ChildSafeNet and UNICEF Publish White Paper on Cyber Safety

Safer Internet Day 2021

Lalitpur, 10 February 2021. Observing the Safer Internet Day 2021, ChildSafeNet and UNICEF Nepal published a white paper on protecting children and young people online, on 9 February 2021.

The white paper includes a comprehensive assessment on children and young people’s internet use, online risks for them and their vulnerability to online abuse and exploitation.

The white paper was developed by ChildSafeNet, an organisation working to make the internet safer for children and young people, in collaboration with UNICEF Nepal. The white paper also includes review of the policies, plans, response mechanisms and gaps related to protection of children and young people online.

Over the past decade, internet use has seen a rapid increase in Nepal. According to Nepal Telecommunications Authority, 80.07 per cent Nepalese have access to internet, whereas only 2.65 per cent people were connected to internet in 2010. As stated in a report of survey, conducted by ChildSafeNet and UNICEF Nepal, one in four children and young people spend more than ten hours online after the COVID-19 outbreak.

Anil Raghuvanshi, founder and president of ChildSafeNet, said, “Despite this exponential rise, awareness levels on internet safety still remains very low. As a result, children and young people, are at an increased risk to online risks such as online sexual abuse and exploitation, cyberbullying, cyber grooming and phishing.”

Speaking at the virtual launch of the white paper, Inah Fatoumata Kaloga, Chief, Child Protection, UNICEF Nepal, said that the white paper is expected to help in filling the gaps in knowledge on online safety for children and young people in Nepal and make the gravity of the issue more visible.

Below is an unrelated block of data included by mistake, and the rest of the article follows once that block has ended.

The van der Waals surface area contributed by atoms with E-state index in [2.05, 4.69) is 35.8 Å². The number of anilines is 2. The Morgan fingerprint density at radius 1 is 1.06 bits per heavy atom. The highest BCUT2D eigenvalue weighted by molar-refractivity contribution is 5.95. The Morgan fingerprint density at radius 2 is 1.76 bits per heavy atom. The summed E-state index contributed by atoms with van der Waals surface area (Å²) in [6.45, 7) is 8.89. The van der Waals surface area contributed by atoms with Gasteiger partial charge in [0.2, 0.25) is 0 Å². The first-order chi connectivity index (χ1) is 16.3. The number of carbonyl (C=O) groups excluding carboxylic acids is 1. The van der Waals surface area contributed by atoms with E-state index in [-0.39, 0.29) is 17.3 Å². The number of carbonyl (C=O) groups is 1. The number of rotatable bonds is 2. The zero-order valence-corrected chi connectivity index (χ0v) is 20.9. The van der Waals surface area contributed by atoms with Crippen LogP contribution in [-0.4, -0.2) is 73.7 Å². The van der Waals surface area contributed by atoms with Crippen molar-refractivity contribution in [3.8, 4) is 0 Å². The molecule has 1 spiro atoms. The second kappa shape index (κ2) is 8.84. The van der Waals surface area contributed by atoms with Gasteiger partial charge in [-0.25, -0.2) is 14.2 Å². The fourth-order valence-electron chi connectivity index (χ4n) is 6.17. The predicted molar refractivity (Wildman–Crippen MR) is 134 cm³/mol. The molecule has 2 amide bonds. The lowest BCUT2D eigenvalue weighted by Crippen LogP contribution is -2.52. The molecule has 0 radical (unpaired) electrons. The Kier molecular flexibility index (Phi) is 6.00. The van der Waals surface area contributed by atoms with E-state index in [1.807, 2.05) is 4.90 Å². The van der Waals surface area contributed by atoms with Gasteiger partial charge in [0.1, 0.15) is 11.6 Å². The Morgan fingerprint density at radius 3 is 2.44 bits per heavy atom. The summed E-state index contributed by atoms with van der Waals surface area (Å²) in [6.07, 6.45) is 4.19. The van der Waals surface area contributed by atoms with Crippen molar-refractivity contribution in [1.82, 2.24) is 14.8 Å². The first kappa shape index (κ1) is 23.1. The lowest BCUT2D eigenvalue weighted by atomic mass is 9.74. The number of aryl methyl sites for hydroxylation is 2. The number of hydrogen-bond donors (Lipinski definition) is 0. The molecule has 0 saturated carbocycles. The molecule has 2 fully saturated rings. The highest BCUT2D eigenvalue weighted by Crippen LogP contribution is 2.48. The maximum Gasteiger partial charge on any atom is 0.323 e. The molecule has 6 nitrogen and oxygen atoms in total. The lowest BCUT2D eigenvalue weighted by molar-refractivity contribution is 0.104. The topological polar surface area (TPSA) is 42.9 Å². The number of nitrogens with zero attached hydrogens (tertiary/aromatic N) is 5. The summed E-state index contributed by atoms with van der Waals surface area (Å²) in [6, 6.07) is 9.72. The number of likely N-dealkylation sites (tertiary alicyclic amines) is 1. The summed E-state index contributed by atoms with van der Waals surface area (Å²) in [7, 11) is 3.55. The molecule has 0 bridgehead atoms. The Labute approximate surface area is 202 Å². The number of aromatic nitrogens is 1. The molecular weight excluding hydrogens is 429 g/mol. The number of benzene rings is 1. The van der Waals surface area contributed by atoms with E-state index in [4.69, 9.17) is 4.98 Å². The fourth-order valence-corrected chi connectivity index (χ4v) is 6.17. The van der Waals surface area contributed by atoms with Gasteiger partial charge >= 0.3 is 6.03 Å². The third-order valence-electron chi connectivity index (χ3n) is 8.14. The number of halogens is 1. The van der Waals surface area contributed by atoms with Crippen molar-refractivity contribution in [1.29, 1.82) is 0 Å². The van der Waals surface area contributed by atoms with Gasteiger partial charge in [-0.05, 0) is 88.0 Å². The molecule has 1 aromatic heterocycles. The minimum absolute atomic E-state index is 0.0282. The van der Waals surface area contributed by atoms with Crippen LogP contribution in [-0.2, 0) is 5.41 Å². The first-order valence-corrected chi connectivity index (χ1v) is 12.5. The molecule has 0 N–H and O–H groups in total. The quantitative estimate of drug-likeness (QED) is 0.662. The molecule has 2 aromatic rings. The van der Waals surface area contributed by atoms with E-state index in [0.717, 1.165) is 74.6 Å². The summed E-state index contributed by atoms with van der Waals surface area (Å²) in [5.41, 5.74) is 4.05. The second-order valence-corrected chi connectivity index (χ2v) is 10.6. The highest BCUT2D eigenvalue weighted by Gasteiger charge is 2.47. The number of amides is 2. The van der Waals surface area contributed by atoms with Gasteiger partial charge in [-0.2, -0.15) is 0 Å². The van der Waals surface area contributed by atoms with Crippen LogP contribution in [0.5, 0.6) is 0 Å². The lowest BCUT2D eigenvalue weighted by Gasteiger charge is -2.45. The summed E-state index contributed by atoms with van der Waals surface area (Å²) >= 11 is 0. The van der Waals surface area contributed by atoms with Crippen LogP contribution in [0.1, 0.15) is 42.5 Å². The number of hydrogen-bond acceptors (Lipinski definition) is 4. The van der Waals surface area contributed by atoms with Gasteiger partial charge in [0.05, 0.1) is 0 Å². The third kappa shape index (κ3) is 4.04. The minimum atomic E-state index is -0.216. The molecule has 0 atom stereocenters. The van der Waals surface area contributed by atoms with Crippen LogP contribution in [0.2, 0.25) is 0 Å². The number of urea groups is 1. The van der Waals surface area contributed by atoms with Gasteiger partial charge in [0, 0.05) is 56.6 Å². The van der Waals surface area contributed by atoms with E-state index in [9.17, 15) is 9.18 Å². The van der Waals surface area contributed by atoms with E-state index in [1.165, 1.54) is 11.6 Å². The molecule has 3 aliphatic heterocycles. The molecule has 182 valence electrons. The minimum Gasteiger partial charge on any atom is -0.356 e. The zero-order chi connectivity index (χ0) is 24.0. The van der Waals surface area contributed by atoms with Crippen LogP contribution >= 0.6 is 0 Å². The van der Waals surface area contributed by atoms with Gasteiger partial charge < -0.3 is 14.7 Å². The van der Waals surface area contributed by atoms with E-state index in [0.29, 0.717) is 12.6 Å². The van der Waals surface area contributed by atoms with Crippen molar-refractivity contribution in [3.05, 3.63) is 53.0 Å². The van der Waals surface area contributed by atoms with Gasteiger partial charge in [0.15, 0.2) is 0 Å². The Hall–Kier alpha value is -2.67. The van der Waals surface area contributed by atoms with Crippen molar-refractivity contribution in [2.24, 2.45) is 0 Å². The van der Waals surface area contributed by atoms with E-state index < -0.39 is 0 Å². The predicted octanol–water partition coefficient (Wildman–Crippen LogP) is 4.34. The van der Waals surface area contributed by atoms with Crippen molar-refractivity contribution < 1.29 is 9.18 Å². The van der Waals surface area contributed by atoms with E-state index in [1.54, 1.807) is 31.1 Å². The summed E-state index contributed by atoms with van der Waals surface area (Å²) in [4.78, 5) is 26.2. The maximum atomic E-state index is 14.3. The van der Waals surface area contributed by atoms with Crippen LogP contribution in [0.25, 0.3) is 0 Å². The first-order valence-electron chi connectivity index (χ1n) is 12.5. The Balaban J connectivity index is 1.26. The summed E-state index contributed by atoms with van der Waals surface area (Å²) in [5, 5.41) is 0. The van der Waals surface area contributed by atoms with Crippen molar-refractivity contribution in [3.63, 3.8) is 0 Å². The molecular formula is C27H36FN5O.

Raghuvanshi informed that, in order to prepare the white paper, ChildSafeNet conducted a desktop review of over 120 research reports, policy documents, laws and international instruments related to protection of children and young people online. Likewise, inputs and recommendations were collected from six virtual workshops and 21 key informant interviews with child online protection experts and stakeholders.

Kapil Aryal, human rights lawyer and lecturer at Kathmandu Law School reviewed the policies and laws related to protection of children and young people in Nepal and contributed as a content writer of the white paper. According to Aryal, the Electronic Transactions Act 2063 is being used in all cases related to cybercrimes, which does not define cybercrimes against children. Moreover, the Kathmandu District Court remains the only court designated to hear cases filed under this Act.

Since The Act Relating to Children 2075 prohibits exploitation children from online sexual abuse and exploitation and defines online offences against, Aryal suggested using this Act for the cases related to online offences against children. Moreover, the Criminal Code 2074 can also be used, which, penalises cybercrimes, online harassment, threatening, insulting and improper behaviour.

Kaloga said, “The white paper is an evidence-based tool. It is expected to contribute in policy development, programme planning and advocacy to increase engagement of the government, civil society, private sector, parents, teachers and other stakeholders to make the internet safer.”

The white paper provides a set of actionable recommendations to the government, civil society organisations, private sector, parents, teachers, children and young people in order to make the digital technologies safer for children and young people.

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